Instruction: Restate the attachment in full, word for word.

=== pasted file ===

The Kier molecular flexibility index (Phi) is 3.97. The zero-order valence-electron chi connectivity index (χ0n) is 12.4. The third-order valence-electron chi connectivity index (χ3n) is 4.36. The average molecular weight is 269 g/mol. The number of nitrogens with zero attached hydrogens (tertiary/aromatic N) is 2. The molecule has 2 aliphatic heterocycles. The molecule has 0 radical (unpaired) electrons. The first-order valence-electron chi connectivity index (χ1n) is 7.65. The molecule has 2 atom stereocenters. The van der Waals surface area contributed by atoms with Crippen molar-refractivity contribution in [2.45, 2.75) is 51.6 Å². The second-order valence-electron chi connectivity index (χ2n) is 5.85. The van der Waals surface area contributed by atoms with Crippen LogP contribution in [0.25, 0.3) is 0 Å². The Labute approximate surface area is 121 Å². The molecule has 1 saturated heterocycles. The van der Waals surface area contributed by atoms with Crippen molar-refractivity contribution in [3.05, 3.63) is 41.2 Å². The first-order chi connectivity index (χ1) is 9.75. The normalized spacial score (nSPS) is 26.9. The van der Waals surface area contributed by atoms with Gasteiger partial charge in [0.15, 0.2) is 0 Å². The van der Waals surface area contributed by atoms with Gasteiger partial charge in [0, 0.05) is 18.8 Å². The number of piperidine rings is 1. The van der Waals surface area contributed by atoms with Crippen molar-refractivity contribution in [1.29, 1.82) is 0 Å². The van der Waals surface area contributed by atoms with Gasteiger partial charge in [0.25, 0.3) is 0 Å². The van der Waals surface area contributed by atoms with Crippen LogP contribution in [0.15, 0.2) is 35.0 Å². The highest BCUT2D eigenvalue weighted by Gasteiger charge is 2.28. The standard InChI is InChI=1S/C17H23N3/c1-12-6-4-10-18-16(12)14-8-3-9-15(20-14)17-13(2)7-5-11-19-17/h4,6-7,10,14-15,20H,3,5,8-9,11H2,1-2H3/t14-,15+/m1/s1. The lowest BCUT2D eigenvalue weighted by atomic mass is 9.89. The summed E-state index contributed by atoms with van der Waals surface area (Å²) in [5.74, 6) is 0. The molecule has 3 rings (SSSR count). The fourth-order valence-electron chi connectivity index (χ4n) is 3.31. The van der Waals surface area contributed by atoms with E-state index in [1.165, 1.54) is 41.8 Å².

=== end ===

The Kier molecular flexibility index (Phi) is 3.97. The zero-order valence-electron chi connectivity index (χ0n) is 12.4. The third-order valence-electron chi connectivity index (χ3n) is 4.36. The average molecular weight is 269 g/mol. The number of nitrogens with zero attached hydrogens (tertiary/aromatic N) is 2. The molecule has 2 aliphatic heterocycles. The molecule has 0 radical (unpaired) electrons. The first-order valence-electron chi connectivity index (χ1n) is 7.65. The molecule has 2 atom stereocenters. The van der Waals surface area contributed by atoms with Crippen molar-refractivity contribution in [2.45, 2.75) is 51.6 Å². The second-order valence-electron chi connectivity index (χ2n) is 5.85. The van der Waals surface area contributed by atoms with Crippen LogP contribution in [0.25, 0.3) is 0 Å². The Labute approximate surface area is 121 Å². The molecule has 1 saturated heterocycles. The van der Waals surface area contributed by atoms with Crippen molar-refractivity contribution in [3.05, 3.63) is 41.2 Å². The first-order chi connectivity index (χ1) is 9.75. The normalized spacial score (nSPS) is 26.9. The van der Waals surface area contributed by atoms with Gasteiger partial charge in [0.15, 0.2) is 0 Å². The van der Waals surface area contributed by atoms with Gasteiger partial charge in [0, 0.05) is 18.8 Å². The number of piperidine rings is 1. The van der Waals surface area contributed by atoms with Crippen molar-refractivity contribution in [1.29, 1.82) is 0 Å². The van der Waals surface area contributed by atoms with Gasteiger partial charge in [0.25, 0.3) is 0 Å². The van der Waals surface area contributed by atoms with Crippen LogP contribution in [0.15, 0.2) is 35.0 Å². The highest BCUT2D eigenvalue weighted by Gasteiger charge is 2.28. The standard InChI is InChI=1S/C17H23N3/c1-12-6-4-10-18-16(12)14-8-3-9-15(20-14)17-13(2)7-5-11-19-17/h4,6-7,10,14-15,20H,3,5,8-9,11H2,1-2H3/t14-,15+/m1/s1. The lowest BCUT2D eigenvalue weighted by atomic mass is 9.89. The summed E-state index contributed by atoms with van der Waals surface area (Å²) in [5.74, 6) is 0. The molecule has 3 rings (SSSR count). The fourth-order valence-electron chi connectivity index (χ4n) is 3.31. The van der Waals surface area contributed by atoms with E-state index in [1.165, 1.54) is 41.8 Å².